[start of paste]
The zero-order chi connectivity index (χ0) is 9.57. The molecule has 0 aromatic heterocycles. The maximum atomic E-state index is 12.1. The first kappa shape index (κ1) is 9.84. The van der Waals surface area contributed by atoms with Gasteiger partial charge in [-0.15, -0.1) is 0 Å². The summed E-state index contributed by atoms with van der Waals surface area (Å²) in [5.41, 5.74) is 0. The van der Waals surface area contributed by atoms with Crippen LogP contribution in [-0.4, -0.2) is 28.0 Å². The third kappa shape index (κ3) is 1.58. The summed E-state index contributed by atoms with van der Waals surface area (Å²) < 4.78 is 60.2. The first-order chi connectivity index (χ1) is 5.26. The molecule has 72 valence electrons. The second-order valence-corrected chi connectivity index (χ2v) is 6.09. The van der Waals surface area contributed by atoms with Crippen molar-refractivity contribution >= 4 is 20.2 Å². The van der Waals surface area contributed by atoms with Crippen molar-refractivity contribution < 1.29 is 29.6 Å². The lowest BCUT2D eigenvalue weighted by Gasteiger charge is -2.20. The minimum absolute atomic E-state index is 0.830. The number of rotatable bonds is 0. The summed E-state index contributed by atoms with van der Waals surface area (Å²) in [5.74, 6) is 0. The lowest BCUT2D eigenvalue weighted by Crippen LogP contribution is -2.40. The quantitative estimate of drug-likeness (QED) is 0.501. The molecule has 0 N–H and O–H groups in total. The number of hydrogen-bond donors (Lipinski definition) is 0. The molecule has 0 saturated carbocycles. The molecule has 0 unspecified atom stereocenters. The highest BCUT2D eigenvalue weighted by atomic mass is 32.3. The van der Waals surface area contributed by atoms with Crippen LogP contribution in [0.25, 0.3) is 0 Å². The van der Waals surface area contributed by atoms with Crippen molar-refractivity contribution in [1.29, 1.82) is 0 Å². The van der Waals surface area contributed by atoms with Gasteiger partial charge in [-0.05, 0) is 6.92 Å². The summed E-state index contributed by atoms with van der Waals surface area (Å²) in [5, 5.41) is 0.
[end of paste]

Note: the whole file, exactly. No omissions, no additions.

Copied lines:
The zero-order chi connectivity index (χ0) is 9.57. The molecule has 0 aromatic heterocycles. The maximum atomic E-state index is 12.1. The first kappa shape index (κ1) is 9.84. The van der Waals surface area contributed by atoms with Gasteiger partial charge in [-0.15, -0.1) is 0 Å². The summed E-state index contributed by atoms with van der Waals surface area (Å²) in [5.41, 5.74) is 0. The van der Waals surface area contributed by atoms with Crippen LogP contribution in [-0.4, -0.2) is 28.0 Å². The third kappa shape index (κ3) is 1.58. The summed E-state index contributed by atoms with van der Waals surface area (Å²) < 4.78 is 60.2. The first-order chi connectivity index (χ1) is 5.26. The molecule has 72 valence electrons. The second-order valence-corrected chi connectivity index (χ2v) is 6.09. The van der Waals surface area contributed by atoms with Crippen molar-refractivity contribution >= 4 is 20.2 Å². The van der Waals surface area contributed by atoms with Crippen molar-refractivity contribution < 1.29 is 29.6 Å². The lowest BCUT2D eigenvalue weighted by Gasteiger charge is -2.20. The minimum absolute atomic E-state index is 0.830. The number of rotatable bonds is 0. The summed E-state index contributed by atoms with van der Waals surface area (Å²) in [5.74, 6) is 0. The lowest BCUT2D eigenvalue weighted by Crippen LogP contribution is -2.40. The quantitative estimate of drug-likeness (QED) is 0.501. The molecule has 0 N–H and O–H groups in total. The number of hydrogen-bond donors (Lipinski definition) is 0. The molecule has 0 saturated carbocycles. The molecule has 0 unspecified atom stereocenters. The highest BCUT2D eigenvalue weighted by atomic mass is 32.3. The van der Waals surface area contributed by atoms with Crippen LogP contribution in [0.25, 0.3) is 0 Å². The van der Waals surface area contributed by atoms with Crippen molar-refractivity contribution in [1.29, 1.82) is 0 Å². The van der Waals surface area contributed by atoms with Gasteiger partial charge in [-0.05, 0) is 6.92 Å². The summed E-state index contributed by atoms with van der Waals surface area (Å²) in [5, 5.41) is 0.